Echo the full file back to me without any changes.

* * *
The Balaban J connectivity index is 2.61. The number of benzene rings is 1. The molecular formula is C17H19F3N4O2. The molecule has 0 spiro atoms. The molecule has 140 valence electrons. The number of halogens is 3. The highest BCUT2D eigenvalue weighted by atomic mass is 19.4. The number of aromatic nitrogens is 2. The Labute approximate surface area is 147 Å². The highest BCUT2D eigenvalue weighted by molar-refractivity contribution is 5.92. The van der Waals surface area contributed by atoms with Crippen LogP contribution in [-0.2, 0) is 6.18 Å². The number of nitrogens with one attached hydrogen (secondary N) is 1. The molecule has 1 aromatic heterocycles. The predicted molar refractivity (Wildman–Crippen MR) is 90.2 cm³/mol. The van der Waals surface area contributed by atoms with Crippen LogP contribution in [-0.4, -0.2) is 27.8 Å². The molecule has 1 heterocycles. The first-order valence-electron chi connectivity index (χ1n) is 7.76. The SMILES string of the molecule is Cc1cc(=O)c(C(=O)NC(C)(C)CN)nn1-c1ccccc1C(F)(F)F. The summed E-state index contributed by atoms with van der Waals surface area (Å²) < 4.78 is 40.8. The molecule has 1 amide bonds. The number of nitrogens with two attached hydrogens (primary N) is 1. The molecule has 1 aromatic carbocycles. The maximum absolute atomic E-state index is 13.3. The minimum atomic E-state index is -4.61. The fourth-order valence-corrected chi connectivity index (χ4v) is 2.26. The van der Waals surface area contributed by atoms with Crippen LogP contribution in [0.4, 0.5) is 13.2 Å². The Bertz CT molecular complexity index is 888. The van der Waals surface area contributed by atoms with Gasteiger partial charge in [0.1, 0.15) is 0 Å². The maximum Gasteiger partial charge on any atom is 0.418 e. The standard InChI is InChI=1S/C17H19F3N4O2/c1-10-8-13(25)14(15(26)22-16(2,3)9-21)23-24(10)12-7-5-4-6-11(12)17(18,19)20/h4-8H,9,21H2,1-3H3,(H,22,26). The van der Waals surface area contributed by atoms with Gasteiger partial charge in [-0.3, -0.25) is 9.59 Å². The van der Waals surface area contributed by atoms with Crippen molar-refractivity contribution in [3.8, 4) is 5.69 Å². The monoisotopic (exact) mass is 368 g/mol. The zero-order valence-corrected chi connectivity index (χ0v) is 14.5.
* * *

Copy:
The Balaban J connectivity index is 2.61. The number of benzene rings is 1. The molecular formula is C17H19F3N4O2. The molecule has 0 spiro atoms. The molecule has 140 valence electrons. The number of halogens is 3. The highest BCUT2D eigenvalue weighted by atomic mass is 19.4. The number of aromatic nitrogens is 2. The Labute approximate surface area is 147 Å². The highest BCUT2D eigenvalue weighted by molar-refractivity contribution is 5.92. The van der Waals surface area contributed by atoms with Crippen LogP contribution in [-0.2, 0) is 6.18 Å². The number of nitrogens with one attached hydrogen (secondary N) is 1. The molecule has 1 aromatic heterocycles. The predicted molar refractivity (Wildman–Crippen MR) is 90.2 cm³/mol. The van der Waals surface area contributed by atoms with Crippen LogP contribution in [-0.4, -0.2) is 27.8 Å². The molecule has 1 heterocycles. The first-order valence-electron chi connectivity index (χ1n) is 7.76. The SMILES string of the molecule is Cc1cc(=O)c(C(=O)NC(C)(C)CN)nn1-c1ccccc1C(F)(F)F. The summed E-state index contributed by atoms with van der Waals surface area (Å²) < 4.78 is 40.8. The molecule has 1 amide bonds. The number of nitrogens with two attached hydrogens (primary N) is 1. The molecule has 1 aromatic carbocycles. The maximum absolute atomic E-state index is 13.3. The minimum atomic E-state index is -4.61. The fourth-order valence-corrected chi connectivity index (χ4v) is 2.26. The van der Waals surface area contributed by atoms with Crippen LogP contribution in [0.4, 0.5) is 13.2 Å². The Bertz CT molecular complexity index is 888. The van der Waals surface area contributed by atoms with Gasteiger partial charge in [0.1, 0.15) is 0 Å². The maximum Gasteiger partial charge on any atom is 0.418 e. The standard InChI is InChI=1S/C17H19F3N4O2/c1-10-8-13(25)14(15(26)22-16(2,3)9-21)23-24(10)12-7-5-4-6-11(12)17(18,19)20/h4-8H,9,21H2,1-3H3,(H,22,26). The van der Waals surface area contributed by atoms with Gasteiger partial charge in [-0.3, -0.25) is 9.59 Å². The van der Waals surface area contributed by atoms with Crippen molar-refractivity contribution in [3.8, 4) is 5.69 Å². The monoisotopic (exact) mass is 368 g/mol. The zero-order valence-corrected chi connectivity index (χ0v) is 14.5.